“The SEC is weaponizing their role to kill an industry,” said Hagerty. “Allowing a company to list publicly and then stonewalling their attempts to register is indefensible.”

“Gary Gensler,” he added, referring to the chair of the SEC, “expect to hear from Congress.”

Lummis also amplified Armstrong’s defence that Coinbase had tried to register with the SEC but its attempts were rebuffed.

“The SEC has failed to provide a path for digital asset exchanges to register, and even worse, has failed to provide adequate legal guidance on what differentiates a security from a commodity,” said Lummis.

“The SEC’s continued reliance on regulation by enforcement continues to harm consumers. Real consumer protection requires creating a robust legal framework that exchanges can comply with, not pushing the industry offshore or into the shadows.”

On the other hand, Armstrong’s opponents appear to include US Treasury secretary Janet Yellen.

Speaking to CNBC, Yellen said she is “very supportive” of the SEC and the Commodity Futures Trading Commission (CFTC) using “the tools they have” to pursue enforcement action against crypto firms.

However, Yellen also said that there are “holes in the system” where “additional regulation” could help. “We would like to work with Congress to see additional legislation passed,” she said.

Repatriate the assets, SEC tells Binance

In a new development since the initial case was opened, the SEC has filed an “emergency” application seeking a temporary restraining order on assets belonging to Binance US customers.

Specifically, the order calls on US courts to direct Binance to repatriate those assets so that they can be protected and can remain in the US while litigation continues.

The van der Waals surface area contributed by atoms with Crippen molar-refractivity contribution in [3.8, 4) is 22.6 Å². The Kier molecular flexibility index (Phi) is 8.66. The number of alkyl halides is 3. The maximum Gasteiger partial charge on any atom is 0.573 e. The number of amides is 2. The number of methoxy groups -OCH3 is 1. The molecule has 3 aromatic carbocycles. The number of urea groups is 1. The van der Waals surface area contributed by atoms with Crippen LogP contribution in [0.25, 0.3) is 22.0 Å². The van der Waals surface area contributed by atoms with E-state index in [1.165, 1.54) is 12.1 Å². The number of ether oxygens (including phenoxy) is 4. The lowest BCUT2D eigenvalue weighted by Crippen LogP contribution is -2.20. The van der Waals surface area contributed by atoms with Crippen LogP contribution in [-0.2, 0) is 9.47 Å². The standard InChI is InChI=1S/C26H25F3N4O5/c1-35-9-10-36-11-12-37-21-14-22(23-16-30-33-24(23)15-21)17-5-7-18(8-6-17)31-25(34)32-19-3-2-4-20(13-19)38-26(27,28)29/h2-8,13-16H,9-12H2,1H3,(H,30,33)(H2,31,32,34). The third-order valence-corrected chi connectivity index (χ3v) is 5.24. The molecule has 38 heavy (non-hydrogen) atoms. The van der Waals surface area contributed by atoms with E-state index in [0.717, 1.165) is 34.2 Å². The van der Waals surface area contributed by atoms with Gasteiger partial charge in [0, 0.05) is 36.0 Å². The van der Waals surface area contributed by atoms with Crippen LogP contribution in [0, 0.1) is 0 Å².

In addition, the SEC is seeking an order prohibiting the destruction of records by Binance and Zhao, an order requiring sworn accounting of assets and an order authorising “expedited discovery”.

“Given that Binance’s and Zhao’s location abroad and BAM Trading’s inability to provide accurate information, the SEC does not yet know the full extent of Defendants’ assets, and the whereabouts of investor money, or the status or location of other assets that may be used to satisfy a money judgement against Defendants,” the SEC noted.

“An accounting will be a critical next step to ascertain these facts.”

Former central banker tipped to take over as Binance CEO

In the week prior to the SEC lawsuit, Binance announced that it has appointed Richard Teng as its new head of regional markets.

Prior to joining Binance in 2021, Teng served as CEO of the Abu Dhabi Global Market (ADGM) for six years and director of corporate finance at the Monetary Authority of Singapore (MAS) for 13 years.

According to a former Binance employee quoted by CoinDesk, Teng is potentially being lined up to take over as CEO from Zhao, who founded Binance in 2017.

“Both senior leadership and regulators have discussed behind closed doors that Richard Teng is the only leader that could step into CZ’s shoes and both continue building the company in his vision while helping bridge the existing gap between the industry and regulators,” said the source, who asked to remain anonymous.

In an interview with CoinDesk, Teng played down, but did not deny, the source’s claims.

“To speculate on such things would be premature,” he said. “Let me just stress we have a very strong management team in place and many strong leaders looking after different parts of business.

“I’m just happy to be part of that and to try and support the company’s agenda and aspirations.”